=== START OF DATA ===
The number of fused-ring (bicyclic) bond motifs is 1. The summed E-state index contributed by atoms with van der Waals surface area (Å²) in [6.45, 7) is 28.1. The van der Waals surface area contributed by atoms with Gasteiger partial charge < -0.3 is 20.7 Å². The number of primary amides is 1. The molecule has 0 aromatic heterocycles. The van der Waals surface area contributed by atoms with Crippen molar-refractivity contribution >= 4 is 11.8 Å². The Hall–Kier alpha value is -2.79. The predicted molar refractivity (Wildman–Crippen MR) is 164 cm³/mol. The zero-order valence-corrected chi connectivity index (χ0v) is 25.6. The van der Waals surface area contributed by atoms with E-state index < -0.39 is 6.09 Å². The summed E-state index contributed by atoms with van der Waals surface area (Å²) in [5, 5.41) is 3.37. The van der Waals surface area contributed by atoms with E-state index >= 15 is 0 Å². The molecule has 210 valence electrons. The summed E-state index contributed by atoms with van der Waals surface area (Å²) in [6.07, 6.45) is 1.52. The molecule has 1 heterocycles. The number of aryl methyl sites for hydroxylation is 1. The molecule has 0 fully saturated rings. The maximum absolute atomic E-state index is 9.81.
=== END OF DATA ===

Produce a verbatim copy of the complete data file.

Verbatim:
The number of fused-ring (bicyclic) bond motifs is 1. The summed E-state index contributed by atoms with van der Waals surface area (Å²) in [6.45, 7) is 28.1. The van der Waals surface area contributed by atoms with Gasteiger partial charge < -0.3 is 20.7 Å². The number of primary amides is 1. The molecule has 0 aromatic heterocycles. The van der Waals surface area contributed by atoms with Crippen molar-refractivity contribution >= 4 is 11.8 Å². The Hall–Kier alpha value is -2.79. The predicted molar refractivity (Wildman–Crippen MR) is 164 cm³/mol. The zero-order valence-corrected chi connectivity index (χ0v) is 25.6. The van der Waals surface area contributed by atoms with E-state index < -0.39 is 6.09 Å². The summed E-state index contributed by atoms with van der Waals surface area (Å²) in [5, 5.41) is 3.37. The van der Waals surface area contributed by atoms with E-state index >= 15 is 0 Å². The molecule has 210 valence electrons. The summed E-state index contributed by atoms with van der Waals surface area (Å²) in [6.07, 6.45) is 1.52. The molecule has 1 heterocycles. The number of aryl methyl sites for hydroxylation is 1. The molecule has 0 fully saturated rings. The maximum absolute atomic E-state index is 9.81.